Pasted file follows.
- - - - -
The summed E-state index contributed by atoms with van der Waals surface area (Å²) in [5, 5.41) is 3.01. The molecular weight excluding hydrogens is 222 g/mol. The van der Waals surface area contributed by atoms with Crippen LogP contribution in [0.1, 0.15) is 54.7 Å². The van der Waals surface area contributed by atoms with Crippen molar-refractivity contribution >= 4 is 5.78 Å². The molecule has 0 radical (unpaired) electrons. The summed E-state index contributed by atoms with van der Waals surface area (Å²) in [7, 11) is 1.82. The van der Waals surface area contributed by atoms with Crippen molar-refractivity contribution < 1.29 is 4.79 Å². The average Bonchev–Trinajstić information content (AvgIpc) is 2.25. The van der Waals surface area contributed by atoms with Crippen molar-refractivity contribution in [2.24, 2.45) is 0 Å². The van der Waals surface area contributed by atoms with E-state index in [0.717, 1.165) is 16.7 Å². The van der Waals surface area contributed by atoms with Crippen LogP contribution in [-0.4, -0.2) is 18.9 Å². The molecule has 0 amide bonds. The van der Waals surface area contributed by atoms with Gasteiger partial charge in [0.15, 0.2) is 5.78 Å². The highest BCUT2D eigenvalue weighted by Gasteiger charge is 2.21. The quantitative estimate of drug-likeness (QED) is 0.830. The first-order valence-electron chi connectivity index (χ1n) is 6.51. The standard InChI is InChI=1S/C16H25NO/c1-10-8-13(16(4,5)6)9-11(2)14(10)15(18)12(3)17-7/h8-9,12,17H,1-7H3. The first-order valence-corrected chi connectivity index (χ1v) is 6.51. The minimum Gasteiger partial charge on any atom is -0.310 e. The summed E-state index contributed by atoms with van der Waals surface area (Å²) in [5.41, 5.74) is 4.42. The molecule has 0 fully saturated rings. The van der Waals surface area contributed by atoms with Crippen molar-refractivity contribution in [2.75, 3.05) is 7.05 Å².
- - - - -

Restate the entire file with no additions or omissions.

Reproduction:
The summed E-state index contributed by atoms with van der Waals surface area (Å²) in [5, 5.41) is 3.01. The molecular weight excluding hydrogens is 222 g/mol. The van der Waals surface area contributed by atoms with Crippen LogP contribution in [0.1, 0.15) is 54.7 Å². The van der Waals surface area contributed by atoms with Crippen molar-refractivity contribution >= 4 is 5.78 Å². The molecule has 0 radical (unpaired) electrons. The summed E-state index contributed by atoms with van der Waals surface area (Å²) in [7, 11) is 1.82. The van der Waals surface area contributed by atoms with Crippen molar-refractivity contribution < 1.29 is 4.79 Å². The average Bonchev–Trinajstić information content (AvgIpc) is 2.25. The van der Waals surface area contributed by atoms with Crippen molar-refractivity contribution in [2.24, 2.45) is 0 Å². The van der Waals surface area contributed by atoms with E-state index in [0.717, 1.165) is 16.7 Å². The van der Waals surface area contributed by atoms with Crippen LogP contribution in [-0.4, -0.2) is 18.9 Å². The molecule has 0 amide bonds. The van der Waals surface area contributed by atoms with Gasteiger partial charge in [0.15, 0.2) is 5.78 Å². The highest BCUT2D eigenvalue weighted by Gasteiger charge is 2.21. The quantitative estimate of drug-likeness (QED) is 0.830. The first-order valence-electron chi connectivity index (χ1n) is 6.51. The standard InChI is InChI=1S/C16H25NO/c1-10-8-13(16(4,5)6)9-11(2)14(10)15(18)12(3)17-7/h8-9,12,17H,1-7H3. The first-order valence-corrected chi connectivity index (χ1v) is 6.51. The minimum Gasteiger partial charge on any atom is -0.310 e. The summed E-state index contributed by atoms with van der Waals surface area (Å²) in [5.41, 5.74) is 4.42. The molecule has 0 fully saturated rings. The van der Waals surface area contributed by atoms with Crippen molar-refractivity contribution in [2.75, 3.05) is 7.05 Å².